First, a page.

A lot of the language comparison stuff is beyond me, but this study informs my idea of which languages are light, take it with a grain of salt.

I’m no expert, and my knowledge about Guile specifically is limited, but I’d guess that Debian pulls in a lot of optional parts. Scheme itself is a very simple language.

If Guile were too heavy, there are many other Lisps and Schemes, e.g. PicoLisp comes to mind. And Chicken Scheme compiles to C so it should be lightweight on the target system.

That study is interesting. Both Python and Lua score very poorly on it, surprisingly poorly IMO.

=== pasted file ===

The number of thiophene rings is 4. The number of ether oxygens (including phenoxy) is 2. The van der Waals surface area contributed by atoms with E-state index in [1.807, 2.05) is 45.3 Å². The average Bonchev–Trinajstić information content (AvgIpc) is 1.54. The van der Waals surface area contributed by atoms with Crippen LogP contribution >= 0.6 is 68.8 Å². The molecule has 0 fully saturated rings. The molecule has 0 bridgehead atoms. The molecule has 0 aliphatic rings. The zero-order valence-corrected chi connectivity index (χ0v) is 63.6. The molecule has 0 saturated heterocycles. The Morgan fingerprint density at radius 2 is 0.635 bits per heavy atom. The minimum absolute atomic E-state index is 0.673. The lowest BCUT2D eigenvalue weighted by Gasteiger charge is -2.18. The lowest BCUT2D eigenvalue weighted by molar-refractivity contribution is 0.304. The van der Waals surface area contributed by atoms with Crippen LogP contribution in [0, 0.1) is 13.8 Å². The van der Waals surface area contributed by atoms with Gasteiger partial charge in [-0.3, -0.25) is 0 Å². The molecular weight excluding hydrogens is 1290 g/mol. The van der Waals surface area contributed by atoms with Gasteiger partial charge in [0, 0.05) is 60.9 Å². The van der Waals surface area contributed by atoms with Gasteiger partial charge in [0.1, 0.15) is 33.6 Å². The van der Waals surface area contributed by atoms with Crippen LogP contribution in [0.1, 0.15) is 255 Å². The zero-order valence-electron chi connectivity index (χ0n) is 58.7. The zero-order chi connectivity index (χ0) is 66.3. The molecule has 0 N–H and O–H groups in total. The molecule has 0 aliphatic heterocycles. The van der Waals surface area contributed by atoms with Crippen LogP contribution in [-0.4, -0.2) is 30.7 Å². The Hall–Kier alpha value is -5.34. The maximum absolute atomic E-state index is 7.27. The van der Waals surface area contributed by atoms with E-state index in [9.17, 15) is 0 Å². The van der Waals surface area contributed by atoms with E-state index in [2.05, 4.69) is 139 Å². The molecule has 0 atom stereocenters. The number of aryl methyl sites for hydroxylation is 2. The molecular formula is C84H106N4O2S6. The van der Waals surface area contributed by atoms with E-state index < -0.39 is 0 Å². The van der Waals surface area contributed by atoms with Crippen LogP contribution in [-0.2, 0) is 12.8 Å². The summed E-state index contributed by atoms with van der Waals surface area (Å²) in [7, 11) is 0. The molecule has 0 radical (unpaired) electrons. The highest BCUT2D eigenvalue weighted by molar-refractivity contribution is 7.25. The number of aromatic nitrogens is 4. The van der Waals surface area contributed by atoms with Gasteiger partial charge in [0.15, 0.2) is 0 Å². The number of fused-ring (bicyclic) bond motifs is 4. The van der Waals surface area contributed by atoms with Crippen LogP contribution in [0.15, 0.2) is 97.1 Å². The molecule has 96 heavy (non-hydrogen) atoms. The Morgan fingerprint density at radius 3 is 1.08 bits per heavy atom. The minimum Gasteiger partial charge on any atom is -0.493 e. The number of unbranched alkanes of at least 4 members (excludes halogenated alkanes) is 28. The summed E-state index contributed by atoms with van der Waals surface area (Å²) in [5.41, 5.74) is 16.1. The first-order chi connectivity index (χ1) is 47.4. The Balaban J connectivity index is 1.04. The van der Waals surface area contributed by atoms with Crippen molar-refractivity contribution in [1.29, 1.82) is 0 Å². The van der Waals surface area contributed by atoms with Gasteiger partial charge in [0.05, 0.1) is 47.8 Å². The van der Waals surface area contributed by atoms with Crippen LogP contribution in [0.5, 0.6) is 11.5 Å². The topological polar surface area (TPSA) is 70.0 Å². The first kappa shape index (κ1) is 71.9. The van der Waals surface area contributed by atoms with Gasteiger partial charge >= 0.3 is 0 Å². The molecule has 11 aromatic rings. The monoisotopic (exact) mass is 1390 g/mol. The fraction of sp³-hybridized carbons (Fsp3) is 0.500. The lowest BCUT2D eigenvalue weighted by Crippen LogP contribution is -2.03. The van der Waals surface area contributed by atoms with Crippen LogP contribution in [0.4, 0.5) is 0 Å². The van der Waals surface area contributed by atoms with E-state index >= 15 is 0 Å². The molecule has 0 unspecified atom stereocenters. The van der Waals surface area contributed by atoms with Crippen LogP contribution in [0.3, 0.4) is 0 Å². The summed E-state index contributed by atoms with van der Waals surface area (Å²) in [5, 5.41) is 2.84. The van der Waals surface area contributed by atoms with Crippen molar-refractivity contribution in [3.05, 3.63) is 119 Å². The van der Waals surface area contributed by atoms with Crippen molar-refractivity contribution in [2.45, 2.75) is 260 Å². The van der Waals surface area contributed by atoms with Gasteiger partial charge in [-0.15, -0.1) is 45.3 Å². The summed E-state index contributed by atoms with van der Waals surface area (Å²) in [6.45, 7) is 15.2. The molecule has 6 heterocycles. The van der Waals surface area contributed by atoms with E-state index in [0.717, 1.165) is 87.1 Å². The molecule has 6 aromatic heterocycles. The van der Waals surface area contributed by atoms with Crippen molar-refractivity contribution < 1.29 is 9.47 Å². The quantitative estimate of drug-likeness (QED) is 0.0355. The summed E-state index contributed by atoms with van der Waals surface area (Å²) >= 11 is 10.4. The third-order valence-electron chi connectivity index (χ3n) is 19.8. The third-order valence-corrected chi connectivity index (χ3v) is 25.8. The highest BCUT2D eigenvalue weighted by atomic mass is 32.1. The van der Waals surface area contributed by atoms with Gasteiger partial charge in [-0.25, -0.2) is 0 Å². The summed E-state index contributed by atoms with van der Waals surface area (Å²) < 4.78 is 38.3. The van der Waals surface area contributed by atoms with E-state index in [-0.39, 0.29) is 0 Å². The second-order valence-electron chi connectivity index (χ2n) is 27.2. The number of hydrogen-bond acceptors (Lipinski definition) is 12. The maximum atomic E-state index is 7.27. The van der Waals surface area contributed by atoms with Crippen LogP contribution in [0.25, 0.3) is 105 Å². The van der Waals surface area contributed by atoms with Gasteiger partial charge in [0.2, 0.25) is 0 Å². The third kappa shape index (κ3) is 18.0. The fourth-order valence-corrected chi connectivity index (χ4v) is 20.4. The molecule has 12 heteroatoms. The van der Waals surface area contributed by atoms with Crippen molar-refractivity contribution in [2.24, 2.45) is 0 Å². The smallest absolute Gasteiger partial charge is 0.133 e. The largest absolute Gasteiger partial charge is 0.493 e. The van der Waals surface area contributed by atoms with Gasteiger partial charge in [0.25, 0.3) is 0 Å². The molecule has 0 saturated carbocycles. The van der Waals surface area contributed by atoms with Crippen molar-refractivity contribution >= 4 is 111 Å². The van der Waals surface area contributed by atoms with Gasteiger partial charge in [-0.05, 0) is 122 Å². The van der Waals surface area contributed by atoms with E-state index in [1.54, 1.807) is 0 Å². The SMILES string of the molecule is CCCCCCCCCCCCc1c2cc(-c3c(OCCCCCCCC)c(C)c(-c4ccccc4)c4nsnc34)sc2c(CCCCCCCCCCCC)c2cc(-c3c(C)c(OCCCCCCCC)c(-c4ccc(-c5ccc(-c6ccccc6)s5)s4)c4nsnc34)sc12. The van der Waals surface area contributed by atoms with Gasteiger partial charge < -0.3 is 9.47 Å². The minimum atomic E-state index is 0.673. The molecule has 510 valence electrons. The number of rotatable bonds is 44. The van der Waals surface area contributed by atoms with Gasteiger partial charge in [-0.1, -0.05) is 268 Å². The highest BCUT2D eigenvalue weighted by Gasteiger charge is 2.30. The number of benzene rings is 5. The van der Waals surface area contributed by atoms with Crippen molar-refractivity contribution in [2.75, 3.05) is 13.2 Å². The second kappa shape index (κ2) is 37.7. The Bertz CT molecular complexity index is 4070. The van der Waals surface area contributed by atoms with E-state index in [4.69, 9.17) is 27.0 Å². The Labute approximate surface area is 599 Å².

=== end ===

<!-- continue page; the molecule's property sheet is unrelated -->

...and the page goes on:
I really like what I see of Janet so far – the std lib is indeed a bit better then fennel – but it’s such a small community of folks. Even smaller than fennel which is already small.

I like that fennel can leverage the long history and relatively large community of Lua while being amongst the smallest footprint Lisps.

I’m going to do a shoot-out between the two – actually I already am – and then coming out of that I may dig into how the winner compares to more mainline Lisps/Schemes like Guile et al.

As to the performance comparisons up-thread a bit…I’m not sure I care about the areas where Lua/fennel didn’t perform well. For what I’m working on its not going to be calculating FFTs and doing eigenvectors. It’s going to be doing a lot of network I/O and waiting on OS commands to complete. It’s a long way from scientific workloads. :wink:

There’s also the Computer Language Benchmarks Game